One of the most difficult skills to learn in appellate argument is how to stay on message despite a hot court. Inexperienced advocates tend to become wedded to a speech, or at least an inflexible outline. When the questions start flying, they can’t adapt their presentation, and sometimes they wind up committing the cardinal sin of responding to a question with "I'll get to that in a moment." You’re there to answer the court’s questions, nearly to the exclusion of all else. Evade, stall or equivocate, and you try the court’s patience and risk your credibility. Answer the question. Immediately.

Chief Justice Roberts offers a great suggestion for mastering the skill of adjusting your argument on the fly to fit the flow of questioning. He points out that every argument breaks down to just a few points – call them A-D. Put each point on an index card. During your practice sessions, shuffle the cards as you're introducing your argument, then look down and take your points in the order you see -- if the first card says point "C," then begin there. That way, if a judge interrupts in the first two minutes and wants to move straight to your final point, your presentation will flow smoothly from there through your other points.

As Jay O'Keeffe argued on his appellate blog De Novo last year, moot court practice sessions are an absolutely essential part of preparing for most cases. Today, more cases than ever are resolved on the briefs; oral argument doesn't change the result. But you can never predict whether your case will be one of the exceptions, so you have to be ready. Know the record and know the cases: "as a lawyer," the Chief Justice told Garner, "you've got to be prepared to answer a thousand questions. You might get eighty, you might get a hundred, but you've got to be prepared to answer more than a thousand." Although predicting the hard questions the court might ask is an indispensable skill for an appellate lawyer, you'll need help from your colleagues. The Chief Justice recalled:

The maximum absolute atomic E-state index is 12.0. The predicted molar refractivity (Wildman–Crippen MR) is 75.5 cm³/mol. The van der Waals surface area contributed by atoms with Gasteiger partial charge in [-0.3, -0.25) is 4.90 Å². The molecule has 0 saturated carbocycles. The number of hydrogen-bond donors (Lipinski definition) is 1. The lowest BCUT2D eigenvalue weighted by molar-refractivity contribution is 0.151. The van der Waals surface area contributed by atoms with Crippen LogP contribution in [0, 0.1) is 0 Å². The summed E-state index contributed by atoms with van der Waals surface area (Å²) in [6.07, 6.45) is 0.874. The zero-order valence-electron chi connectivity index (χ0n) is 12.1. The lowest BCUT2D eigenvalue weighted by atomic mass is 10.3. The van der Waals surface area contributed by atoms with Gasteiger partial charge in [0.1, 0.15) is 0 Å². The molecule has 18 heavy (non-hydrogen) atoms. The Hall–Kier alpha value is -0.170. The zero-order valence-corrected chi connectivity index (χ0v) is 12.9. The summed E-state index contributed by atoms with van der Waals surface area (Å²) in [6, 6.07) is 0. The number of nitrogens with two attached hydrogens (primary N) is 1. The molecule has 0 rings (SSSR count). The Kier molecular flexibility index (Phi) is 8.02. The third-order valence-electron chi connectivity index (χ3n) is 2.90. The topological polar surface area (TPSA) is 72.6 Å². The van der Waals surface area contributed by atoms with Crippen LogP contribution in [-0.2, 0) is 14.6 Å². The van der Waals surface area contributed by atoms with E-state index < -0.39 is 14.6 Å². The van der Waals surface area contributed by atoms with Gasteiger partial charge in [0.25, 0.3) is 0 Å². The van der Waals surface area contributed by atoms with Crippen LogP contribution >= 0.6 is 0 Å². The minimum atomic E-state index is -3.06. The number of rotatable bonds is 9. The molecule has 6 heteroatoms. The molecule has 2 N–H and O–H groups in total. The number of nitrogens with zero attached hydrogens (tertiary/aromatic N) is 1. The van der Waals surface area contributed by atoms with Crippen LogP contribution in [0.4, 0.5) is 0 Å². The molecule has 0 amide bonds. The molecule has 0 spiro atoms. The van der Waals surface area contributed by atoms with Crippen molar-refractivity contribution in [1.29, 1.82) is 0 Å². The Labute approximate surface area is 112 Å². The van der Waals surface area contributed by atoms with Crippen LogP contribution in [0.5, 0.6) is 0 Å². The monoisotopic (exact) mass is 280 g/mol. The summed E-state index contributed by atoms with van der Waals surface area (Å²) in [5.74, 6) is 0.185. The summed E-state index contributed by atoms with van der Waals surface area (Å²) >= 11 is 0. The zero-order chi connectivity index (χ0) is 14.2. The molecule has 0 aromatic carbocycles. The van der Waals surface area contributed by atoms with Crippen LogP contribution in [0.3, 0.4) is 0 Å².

I would do countless moot courts early on. For a Supreme Court case, certainly five, maybe as many as ten. I'd do them over and over again, and it paid off enormously in terms of generating familiarity with the types of questions people would ask and also developing a comfort level with answering.

The Chief Justice reminds us to resist the urge to staff your moot court with people who might be expected to be sympathetic to your client’s position. If your client is a criminal defendant, find three former prosecutors for your sessions. If you're representing a corporate defendant, find a former plaintiff's lawyer. Answering the easy questions doesn't do you any good; you want the hostile ones. Strive to walk out of your argument thinking it was easier than your moot courts.

I'll conclude with my own tip: listen and learn. Become a fan of the great oral advocates. Check out the oral argument audios at the Oyez Project. Pick up a few of Peter Irons' May It Please the Court book-and-audio collections and listen during your commute (just hope nobody asks what's on your iPod playlist).

Join us back here tomorrow for the conclusion of our four-part series on Bryan Garner's SCOTUS interviews in LawProse.

Appellate Brief-Writing 101: "Every Lawsuit is a Story" (The Bryan Garner Interviews II)

"God created man because he loved to hear stories," goes an Ethiopian proverb.

You might think that narrative has little or nothing to do with writing a good brief. But as Professor James Boyd White reminds us, "The law always begins in a story . . . It ends in a story, too." Chief Justice Roberts tells Bryan Garner in the LawProse interviews that story-telling is central to writing a compelling statement of facts: